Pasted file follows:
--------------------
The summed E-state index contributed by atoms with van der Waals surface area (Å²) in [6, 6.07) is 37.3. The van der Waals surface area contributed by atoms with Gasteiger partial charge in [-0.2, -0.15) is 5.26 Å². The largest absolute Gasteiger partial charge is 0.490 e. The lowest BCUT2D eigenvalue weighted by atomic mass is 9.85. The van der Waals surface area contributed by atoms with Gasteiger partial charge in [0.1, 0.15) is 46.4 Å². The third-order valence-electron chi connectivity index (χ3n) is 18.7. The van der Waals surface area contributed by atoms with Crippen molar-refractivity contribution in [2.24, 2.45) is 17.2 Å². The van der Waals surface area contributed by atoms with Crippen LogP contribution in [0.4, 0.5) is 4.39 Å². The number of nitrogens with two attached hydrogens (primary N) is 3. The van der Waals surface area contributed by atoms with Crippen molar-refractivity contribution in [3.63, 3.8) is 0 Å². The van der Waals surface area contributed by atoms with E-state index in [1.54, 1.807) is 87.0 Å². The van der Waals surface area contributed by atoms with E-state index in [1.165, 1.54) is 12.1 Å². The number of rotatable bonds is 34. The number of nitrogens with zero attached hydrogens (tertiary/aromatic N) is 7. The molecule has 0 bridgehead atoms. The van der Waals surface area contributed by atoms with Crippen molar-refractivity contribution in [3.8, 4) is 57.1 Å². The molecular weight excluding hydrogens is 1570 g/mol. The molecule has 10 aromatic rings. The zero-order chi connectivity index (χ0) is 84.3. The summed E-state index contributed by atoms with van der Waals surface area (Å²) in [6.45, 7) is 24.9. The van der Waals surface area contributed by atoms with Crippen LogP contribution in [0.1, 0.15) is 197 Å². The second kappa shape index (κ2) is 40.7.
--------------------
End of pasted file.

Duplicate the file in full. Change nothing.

The summed E-state index contributed by atoms with van der Waals surface area (Å²) in [6, 6.07) is 37.3. The van der Waals surface area contributed by atoms with Gasteiger partial charge in [-0.2, -0.15) is 5.26 Å². The largest absolute Gasteiger partial charge is 0.490 e. The lowest BCUT2D eigenvalue weighted by atomic mass is 9.85. The van der Waals surface area contributed by atoms with Gasteiger partial charge in [0.1, 0.15) is 46.4 Å². The third-order valence-electron chi connectivity index (χ3n) is 18.7. The van der Waals surface area contributed by atoms with Crippen molar-refractivity contribution in [2.24, 2.45) is 17.2 Å². The van der Waals surface area contributed by atoms with Crippen LogP contribution in [0.4, 0.5) is 4.39 Å². The number of nitrogens with two attached hydrogens (primary N) is 3. The van der Waals surface area contributed by atoms with Crippen molar-refractivity contribution in [3.63, 3.8) is 0 Å². The van der Waals surface area contributed by atoms with E-state index in [1.54, 1.807) is 87.0 Å². The van der Waals surface area contributed by atoms with E-state index in [1.165, 1.54) is 12.1 Å². The number of rotatable bonds is 34. The number of nitrogens with zero attached hydrogens (tertiary/aromatic N) is 7. The molecule has 0 bridgehead atoms. The van der Waals surface area contributed by atoms with Crippen molar-refractivity contribution in [3.8, 4) is 57.1 Å². The molecular weight excluding hydrogens is 1570 g/mol. The molecule has 10 aromatic rings. The zero-order chi connectivity index (χ0) is 84.3. The summed E-state index contributed by atoms with van der Waals surface area (Å²) in [6.45, 7) is 24.9. The van der Waals surface area contributed by atoms with Crippen LogP contribution in [0.1, 0.15) is 197 Å². The second kappa shape index (κ2) is 40.7.